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The memories and myths Ron Lyle left behind

Ron Lyle
Bettmann Archive/Getty Images
Anyone who shared a ring with Ron Lyle remembered it… and not always fondly, writes Steve Bunce

RON LYLE died 10 years ago and left behind his fair share of memories and myths. Lyle was a guest once on a show I did on BBC London, a weekly boxing hour on the radio. I think Lyle shared the 60 minutes with Brendan Ingle, Audley Harrison, Jim McDonnell and George Groves. It was quite a show.

Lyle also shared the ring with legends, giants. There is a Ron Lyle book out there somewhere, written by Candace Toft. She is also dead now, but she left behind a beauty of a book. It’s called Off The Ropes: The Ron Lyle Story. It is written with a lot of love. Talking to Lyle, just like talking to George Foreman or Joe Frazier or Joe Bugner, was overwhelming, intimidating and a privilege. Where do you start? What comes first? How do you end it?

In a 10-month period, starting in 1975, Lyle met Jimmy Young, Muhammad Ali, Earnie Shavers and George Foreman. Yes, it was that fight with Foreman. As Lyle said: “No fighters have ever wanted to win like me and George.” Now, I know when Lyle said that to me it was not the first time; I know he had said it before, but it makes no difference, that’s an epic line to go with the epic brawl.

Lyle’s fight with Bugner one Sunday afternoon in Las Vegas, which was live that night on ITV, was part of an unlikely sequence and typical of scraps in the Seventies. The winner would get Foreman and the winner of that would get Ali. That was the plan; there was always a plan with the heavyweights in the Seventies.

However, that collapsed at midnight three nights earlier when Foreman was left delirious by Young in their forgotten fight in Puerto Rico. Lyle had lost to both Young and Foreman in the previous few months; their activity shames the modern era. Lyle had been winning the Foreman fight before it finished in the fifth. However, if ever there was a clash where the judges would be redundant, it was Lyle against Foreman.

In the Bugner fight, which is not considered a great fight, the pair fought to a painful and mauling standstill; it went 12, Lyle got the split. It was hard to watch, but even harder to survive. Joe was always quick to remind his detractors about just how much he suffered in fights that were dismissed as boring. I’m with Joe, by the way. “It took me six months to recover from that Lyle fight,” Bugner said. “I ended up in hospital in an ice-tank to ease the internal bleeding.”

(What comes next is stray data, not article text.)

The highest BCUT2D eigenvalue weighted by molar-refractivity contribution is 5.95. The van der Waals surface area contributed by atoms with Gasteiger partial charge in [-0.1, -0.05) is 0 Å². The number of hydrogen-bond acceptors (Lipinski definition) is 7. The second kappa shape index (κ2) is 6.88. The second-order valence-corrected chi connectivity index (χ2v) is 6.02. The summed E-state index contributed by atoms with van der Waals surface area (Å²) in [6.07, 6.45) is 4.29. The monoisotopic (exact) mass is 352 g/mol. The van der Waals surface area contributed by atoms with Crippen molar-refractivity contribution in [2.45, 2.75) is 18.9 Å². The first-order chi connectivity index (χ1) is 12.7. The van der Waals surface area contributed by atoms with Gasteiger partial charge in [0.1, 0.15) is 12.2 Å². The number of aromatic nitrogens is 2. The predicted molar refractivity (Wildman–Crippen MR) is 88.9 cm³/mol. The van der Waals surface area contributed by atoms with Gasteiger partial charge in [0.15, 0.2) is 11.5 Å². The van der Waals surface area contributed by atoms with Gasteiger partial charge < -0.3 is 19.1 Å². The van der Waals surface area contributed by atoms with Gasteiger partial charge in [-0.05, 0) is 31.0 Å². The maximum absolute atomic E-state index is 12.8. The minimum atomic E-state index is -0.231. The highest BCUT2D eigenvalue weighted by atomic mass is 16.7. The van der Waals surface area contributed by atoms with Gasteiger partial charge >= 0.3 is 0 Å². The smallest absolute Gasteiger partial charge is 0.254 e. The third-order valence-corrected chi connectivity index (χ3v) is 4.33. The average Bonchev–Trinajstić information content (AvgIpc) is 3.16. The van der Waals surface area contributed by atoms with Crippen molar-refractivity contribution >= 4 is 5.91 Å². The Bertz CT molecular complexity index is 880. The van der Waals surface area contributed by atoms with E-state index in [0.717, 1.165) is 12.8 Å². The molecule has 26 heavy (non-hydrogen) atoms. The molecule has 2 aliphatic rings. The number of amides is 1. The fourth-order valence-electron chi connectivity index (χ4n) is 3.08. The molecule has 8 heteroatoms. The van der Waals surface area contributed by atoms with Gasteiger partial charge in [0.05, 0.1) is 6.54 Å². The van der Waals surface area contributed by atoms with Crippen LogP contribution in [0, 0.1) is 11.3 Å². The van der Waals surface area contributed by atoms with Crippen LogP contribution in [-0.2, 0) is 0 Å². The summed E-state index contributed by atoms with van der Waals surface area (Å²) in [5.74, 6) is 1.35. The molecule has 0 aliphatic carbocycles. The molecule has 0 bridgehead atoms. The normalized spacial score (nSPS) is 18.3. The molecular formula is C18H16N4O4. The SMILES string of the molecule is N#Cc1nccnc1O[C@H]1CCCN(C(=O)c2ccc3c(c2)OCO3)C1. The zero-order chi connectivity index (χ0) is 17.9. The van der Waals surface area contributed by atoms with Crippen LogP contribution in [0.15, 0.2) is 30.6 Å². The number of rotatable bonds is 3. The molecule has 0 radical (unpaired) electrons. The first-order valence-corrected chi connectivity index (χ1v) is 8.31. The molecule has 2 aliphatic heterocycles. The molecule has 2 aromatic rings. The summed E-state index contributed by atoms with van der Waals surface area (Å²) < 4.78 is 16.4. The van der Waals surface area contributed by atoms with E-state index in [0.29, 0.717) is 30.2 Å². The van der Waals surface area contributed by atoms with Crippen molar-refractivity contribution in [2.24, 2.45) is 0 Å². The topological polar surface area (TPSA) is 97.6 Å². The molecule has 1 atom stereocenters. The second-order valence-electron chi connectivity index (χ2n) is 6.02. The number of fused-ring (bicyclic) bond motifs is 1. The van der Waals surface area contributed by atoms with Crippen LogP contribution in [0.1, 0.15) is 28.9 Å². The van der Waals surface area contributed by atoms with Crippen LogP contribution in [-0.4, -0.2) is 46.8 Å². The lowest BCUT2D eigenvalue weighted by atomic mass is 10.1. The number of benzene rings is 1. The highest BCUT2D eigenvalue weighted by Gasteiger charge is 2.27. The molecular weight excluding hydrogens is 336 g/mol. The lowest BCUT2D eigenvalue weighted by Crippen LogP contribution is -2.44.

Bugner insisted it was his hardest fight, the most savage of beatings disguised as a maul.

Lyle told me this: “Joe could really fight and if you weren’t on your game, guess what, you got an ass-whuppin’. We had a hard fight that day in Vegas.”

Most people think it was boring and repetitive – memories and myths, often very different.

Lyle did fight Ali for the world title in Las Vegas and was winning after 10 rounds on two scorecards. It’s the fight with the beautiful Kodak colour prints; Ali in his white shorts with a black stripe, Lyle in red with a blue side stripe and white stars in the stripe. Lyle has those tube socks, with red hoops. It’s vintage, the fight was brilliant – again, it is often dismissed as dull. Ali salvaged the win in round 11, stopping an exhausted Lyle. It’s all Apollo Creed, but a year before Rocky came out. They are each wearing those tiny red Everlast gloves. Timeless images.

Less than four months later, Lyle stops Shavers in Denver. They are both on the canvas before the end in round six. It is four months after that, at Caesars Palace in Las Vegas, that Lyle and Foreman create their magic.

Lyle was in front in that fight on the scorecards before it finished in the fifth. It is a fight where you can hear the power and the pain and the suffering. It’s a draining experience watching it back.

“Those were busy days, hard nights in the ring,” Lyle remembered with a deep chuckle when reminded of the sequence.

Lyle started to box when serving a prison sentence for manslaughter. He avoided death in the gas chamber at the sentencing. He was only 20 when he shot and killed a man in a gang battle. In prison he was stabbed and lost 35 pints of blood. He was twice declared clinically dead and his death certificate was signed. He survived, he thrived and beat every boxing beast the penal system could find for him. He continued boxing when he was released in November of 1969. He was fighting against the clock; he was 28 then. He soon became a good amateur – a hard man against boys – and represented the USA in Yugoslavia and Italy. He knocked out the Europeans. Back in America, he knocked out Duane Bobick, who was cold for several minutes, and then knocked out the Russian in the Soviet vs USA televised match from Las Vegas. The USA lost 6-5 and the fixture was always big news. This is not invented, this happened. He was 29 at the time and he was chasing the clock. He thought about the Olympics the following year; Bobick would go as a favourite, but get busted by Teofilo Stevenson. Ron Lyle turned pro in 1971, fighting 11 times in eight months. He was 30 when he made his debut and he had his last fight in 1995 when he was 54. He was chasing Foreman for a rematch at the end.

“It was a life, man; quite a life,” he said in 2010 when the book came out. He died a year later.

So many memories and myths.

Is there another sport on the planet where the men and women create and leave behind more memories and myths than the boxers we follow? Not a chance. Rest easy, big Ron Lyle.

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